How to Rescue Crystallized Honey
Honey crystallizes when its moisture evaporates. Here's how to fix it.
If you keep honey around, you know that the contents of an open jar or squeeze bottle inevitably crystallize over time, making it virtually impossible to remove from the container and work with.
To fix the problem temporarily, you can place the jar in a saucepan with about an inch of water, gently heat it until it liquifies, and transfer the now-smooth honey to a clean jar. But with a little science, we figured out a way to keep honey fluid indefinitely.
Why Does Honey Crystallize?
Honey is primarily made up of two types of sugar, glucose and fructose, as well as water. When that water evaporates over time, the honey's glucose molecules lock together like Lego pieces, causing the honey to crystallize. (Fructose is more soluble in water than glucose, and thus tends to stay more dissolved in the honey.)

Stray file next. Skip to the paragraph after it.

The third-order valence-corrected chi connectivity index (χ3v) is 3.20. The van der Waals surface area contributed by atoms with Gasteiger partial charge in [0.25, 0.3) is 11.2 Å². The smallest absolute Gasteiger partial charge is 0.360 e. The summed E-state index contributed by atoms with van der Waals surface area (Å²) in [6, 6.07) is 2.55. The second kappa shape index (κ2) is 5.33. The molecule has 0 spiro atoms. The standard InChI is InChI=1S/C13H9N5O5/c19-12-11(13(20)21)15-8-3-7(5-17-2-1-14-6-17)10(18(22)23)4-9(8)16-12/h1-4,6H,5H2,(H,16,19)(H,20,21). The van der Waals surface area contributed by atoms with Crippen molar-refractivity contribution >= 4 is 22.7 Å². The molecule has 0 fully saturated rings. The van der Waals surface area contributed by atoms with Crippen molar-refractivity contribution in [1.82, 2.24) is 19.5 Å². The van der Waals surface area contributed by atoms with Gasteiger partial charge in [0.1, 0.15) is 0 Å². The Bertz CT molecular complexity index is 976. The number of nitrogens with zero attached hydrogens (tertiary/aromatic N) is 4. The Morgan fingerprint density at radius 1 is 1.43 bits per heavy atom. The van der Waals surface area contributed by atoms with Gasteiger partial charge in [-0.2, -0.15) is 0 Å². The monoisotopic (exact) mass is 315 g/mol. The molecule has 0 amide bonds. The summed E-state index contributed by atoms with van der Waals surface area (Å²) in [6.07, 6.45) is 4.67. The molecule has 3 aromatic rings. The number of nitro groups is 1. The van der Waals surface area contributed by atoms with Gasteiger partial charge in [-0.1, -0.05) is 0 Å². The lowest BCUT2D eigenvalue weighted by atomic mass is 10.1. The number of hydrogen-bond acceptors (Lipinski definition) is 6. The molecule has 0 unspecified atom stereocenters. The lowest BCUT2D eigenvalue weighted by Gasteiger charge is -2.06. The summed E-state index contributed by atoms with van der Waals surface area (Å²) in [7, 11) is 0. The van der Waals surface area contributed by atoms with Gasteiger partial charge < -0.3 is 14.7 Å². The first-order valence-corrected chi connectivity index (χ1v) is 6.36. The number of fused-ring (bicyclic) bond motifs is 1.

How to Fix Crystallized Honey
The key to staving off crystallization is to introduce another type of sugar that interrupts the glucose molecules so that they can’t attach to one another. And the easiest way to do that is to stir a little corn syrup into the honey.
Corn syrup contains glucose and fructose, too, but it also contains longer sugar molecules such as maltotriose that get in the way of the glucose molecules so that they can’t lock up with one another. Plus, corn syrup is more hygroscopic than honey, so it’s better able to hold onto water.
To fix crystallized honey, mix it with light corn syrup (2 teaspoons per cup of honey) in a clean jar, place the jar in a saucepan with about an inch of water, and gently heat it until smooth. —Liz Bomze